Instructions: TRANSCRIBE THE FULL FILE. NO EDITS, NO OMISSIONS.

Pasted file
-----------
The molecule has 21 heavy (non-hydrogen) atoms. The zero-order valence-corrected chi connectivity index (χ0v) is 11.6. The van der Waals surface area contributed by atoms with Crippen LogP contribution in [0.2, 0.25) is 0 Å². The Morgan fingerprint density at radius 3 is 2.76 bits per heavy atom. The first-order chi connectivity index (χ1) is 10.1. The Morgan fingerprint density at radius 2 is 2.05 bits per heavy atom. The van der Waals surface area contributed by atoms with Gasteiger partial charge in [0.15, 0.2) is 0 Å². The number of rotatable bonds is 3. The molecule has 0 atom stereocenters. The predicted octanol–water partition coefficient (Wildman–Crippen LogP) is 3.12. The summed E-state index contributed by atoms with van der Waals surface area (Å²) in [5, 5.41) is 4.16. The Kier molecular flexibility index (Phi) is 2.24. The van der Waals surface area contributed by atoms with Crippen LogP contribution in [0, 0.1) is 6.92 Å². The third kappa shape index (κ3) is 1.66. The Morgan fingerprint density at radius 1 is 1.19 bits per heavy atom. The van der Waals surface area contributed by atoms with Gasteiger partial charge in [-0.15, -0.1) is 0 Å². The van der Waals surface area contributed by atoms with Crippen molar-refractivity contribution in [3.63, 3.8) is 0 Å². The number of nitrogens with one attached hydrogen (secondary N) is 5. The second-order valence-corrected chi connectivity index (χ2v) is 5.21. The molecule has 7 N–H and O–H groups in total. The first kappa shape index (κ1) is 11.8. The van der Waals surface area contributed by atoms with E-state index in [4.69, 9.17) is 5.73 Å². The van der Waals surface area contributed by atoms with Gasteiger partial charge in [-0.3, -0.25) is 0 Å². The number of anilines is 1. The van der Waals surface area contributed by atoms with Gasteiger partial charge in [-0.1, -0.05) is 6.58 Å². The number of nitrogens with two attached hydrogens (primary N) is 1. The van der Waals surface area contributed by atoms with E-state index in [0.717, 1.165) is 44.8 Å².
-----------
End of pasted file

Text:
The molecule has 21 heavy (non-hydrogen) atoms. The zero-order valence-corrected chi connectivity index (χ0v) is 11.6. The van der Waals surface area contributed by atoms with Crippen LogP contribution in [0.2, 0.25) is 0 Å². The Morgan fingerprint density at radius 3 is 2.76 bits per heavy atom. The first-order chi connectivity index (χ1) is 10.1. The Morgan fingerprint density at radius 2 is 2.05 bits per heavy atom. The van der Waals surface area contributed by atoms with Gasteiger partial charge in [0.15, 0.2) is 0 Å². The number of rotatable bonds is 3. The molecule has 0 atom stereocenters. The predicted octanol–water partition coefficient (Wildman–Crippen LogP) is 3.12. The summed E-state index contributed by atoms with van der Waals surface area (Å²) in [5, 5.41) is 4.16. The Kier molecular flexibility index (Phi) is 2.24. The van der Waals surface area contributed by atoms with Crippen LogP contribution in [0, 0.1) is 6.92 Å². The third kappa shape index (κ3) is 1.66. The Morgan fingerprint density at radius 1 is 1.19 bits per heavy atom. The van der Waals surface area contributed by atoms with Gasteiger partial charge in [-0.15, -0.1) is 0 Å². The van der Waals surface area contributed by atoms with Crippen molar-refractivity contribution in [3.63, 3.8) is 0 Å². The number of nitrogens with one attached hydrogen (secondary N) is 5. The second-order valence-corrected chi connectivity index (χ2v) is 5.21. The molecule has 7 N–H and O–H groups in total. The first kappa shape index (κ1) is 11.8. The van der Waals surface area contributed by atoms with E-state index in [4.69, 9.17) is 5.73 Å². The van der Waals surface area contributed by atoms with Gasteiger partial charge in [-0.3, -0.25) is 0 Å². The number of anilines is 1. The van der Waals surface area contributed by atoms with Gasteiger partial charge in [-0.1, -0.05) is 6.58 Å². The number of nitrogens with two attached hydrogens (primary N) is 1. The van der Waals surface area contributed by atoms with E-state index in [0.717, 1.165) is 44.8 Å².